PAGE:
Across much of our country, women suffer from high rates of sexual abuse and rape. The problem is nowhere more dire than Alaska, where nearly 40 percent of women report being victims of sexual violence at some point in their life.
In recent months, we have also learned of high levels of rape on college campuses across the nation.
The reasons for this abuse against our daughters, sisters, mothers, relatives and friends are varied but are often related to broken families, live-in boyfriends and alcohol and drug-induced passions.
These are the fruits born of a culture that has shaken off older ideas about the need to defend and honor women, about marriage being a lifelong commitment, and about sex belonging within the context of marriage. Cast off these values as dusty moralistic artifacts and the idea that sex is merely for pleasure begins to take hold.
This distorts and conceals the reality that sexual intimacy is meant to be the physical expression of deep, committed love between a husband and a wife who are open to becoming a father and a mother if or when their union leads to new life.
But when our public sense of sexual morality is stripped down to merely obtaining consent, sex comes to be seen as a recreational activity that can be enjoyed with an acquaintance at a weekend party.
To question the wisdom — let alone the morality — of this choice is a sure ticket to being accused of “imposing” your personal moral and religious beliefs on others.
In a post-Christian, post-natural law culture, the last thin trace of ethics is the mantra of consent. So long as sexual intimacy is consensual, then it is above reproach — to criticize it is to be “judgmental.”
This notion of consent, while maintaining a vestige of the idea that human beings are subjects, not objects to be used, still devolves into making people “consensual” tools. Once consent is procured nothing more is needed — no commitment, no tenderness, no respect for the wider circles of family, community, even human history, which for millennia has acknowledged that sex stays in marriage. So long as someone consents then nothing else is required because our modern culture abhors any trace of a moral structure that might limit choices, even when these limits guide us to what’s right and true and beautiful, where we find real happiness and freedom.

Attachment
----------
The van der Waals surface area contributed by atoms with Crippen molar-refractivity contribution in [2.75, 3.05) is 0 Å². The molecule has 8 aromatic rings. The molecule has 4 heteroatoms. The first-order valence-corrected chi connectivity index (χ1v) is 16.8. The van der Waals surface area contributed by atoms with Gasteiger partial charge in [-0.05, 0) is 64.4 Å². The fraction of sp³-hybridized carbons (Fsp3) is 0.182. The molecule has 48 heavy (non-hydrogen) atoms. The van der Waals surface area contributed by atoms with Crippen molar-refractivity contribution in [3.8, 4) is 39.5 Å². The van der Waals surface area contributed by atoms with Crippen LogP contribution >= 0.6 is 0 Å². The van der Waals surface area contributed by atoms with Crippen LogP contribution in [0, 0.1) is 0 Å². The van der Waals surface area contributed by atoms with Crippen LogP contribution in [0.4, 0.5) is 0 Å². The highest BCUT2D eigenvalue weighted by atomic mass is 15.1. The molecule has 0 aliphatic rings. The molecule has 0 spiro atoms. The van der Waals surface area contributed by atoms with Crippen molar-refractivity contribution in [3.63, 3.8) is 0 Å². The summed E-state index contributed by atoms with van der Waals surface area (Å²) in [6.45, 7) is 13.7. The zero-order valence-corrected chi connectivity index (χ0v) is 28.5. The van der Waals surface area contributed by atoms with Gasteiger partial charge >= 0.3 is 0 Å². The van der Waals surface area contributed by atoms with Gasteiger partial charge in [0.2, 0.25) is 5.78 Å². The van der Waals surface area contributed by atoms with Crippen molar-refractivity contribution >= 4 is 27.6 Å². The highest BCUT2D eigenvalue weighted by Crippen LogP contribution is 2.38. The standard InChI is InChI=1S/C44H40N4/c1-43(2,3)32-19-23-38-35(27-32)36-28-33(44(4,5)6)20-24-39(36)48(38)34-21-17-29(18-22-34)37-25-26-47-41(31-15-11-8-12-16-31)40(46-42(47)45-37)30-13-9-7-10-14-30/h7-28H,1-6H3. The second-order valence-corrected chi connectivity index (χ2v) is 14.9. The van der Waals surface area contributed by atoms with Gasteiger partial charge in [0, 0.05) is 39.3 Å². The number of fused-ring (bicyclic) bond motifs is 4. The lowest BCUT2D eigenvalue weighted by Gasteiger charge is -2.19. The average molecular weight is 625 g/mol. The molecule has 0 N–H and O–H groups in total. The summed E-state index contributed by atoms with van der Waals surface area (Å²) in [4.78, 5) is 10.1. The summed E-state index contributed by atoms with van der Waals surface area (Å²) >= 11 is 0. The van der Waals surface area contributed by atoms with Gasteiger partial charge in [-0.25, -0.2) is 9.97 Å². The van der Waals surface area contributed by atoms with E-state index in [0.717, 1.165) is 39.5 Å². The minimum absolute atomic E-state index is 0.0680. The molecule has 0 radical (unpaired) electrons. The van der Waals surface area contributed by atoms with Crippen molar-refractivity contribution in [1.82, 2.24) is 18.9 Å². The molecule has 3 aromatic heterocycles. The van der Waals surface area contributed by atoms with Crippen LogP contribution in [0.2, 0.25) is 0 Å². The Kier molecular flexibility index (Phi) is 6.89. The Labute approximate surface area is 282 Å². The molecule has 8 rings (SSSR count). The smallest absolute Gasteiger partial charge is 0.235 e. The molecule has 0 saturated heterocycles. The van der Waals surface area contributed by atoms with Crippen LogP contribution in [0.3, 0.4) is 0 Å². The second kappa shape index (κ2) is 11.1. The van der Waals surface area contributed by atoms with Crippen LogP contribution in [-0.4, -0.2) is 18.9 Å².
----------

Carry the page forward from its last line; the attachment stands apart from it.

And here’s where the University of Alaska, Anchorage’s stripped-down attempt at sexual safety comes in.
Each year, as Saint Valentine’s Day approaches, Alaska’s largest publicly funded university rolls out a so-called “safe-sex” campaign that reflects the basest, most ethically-neutered view of sex, handing out free condoms and how-to sex kits.
This annual campaign is predicated upon a view of students as animals expected to yield to their sexual urges – as long as everyone consents and tries not to get pregnant or catch and spread sexually transmitted diseases. Otherwise, nothing matters.
What sort of message does that send about respecting and defending the inherent God-given dignity in each other? Add to the mix alcohol and drug fueled passions and it’s hard to imagine this so-called sexual “ethics” making much of a dent in the alarming rates of sexual violence against Alaskan women.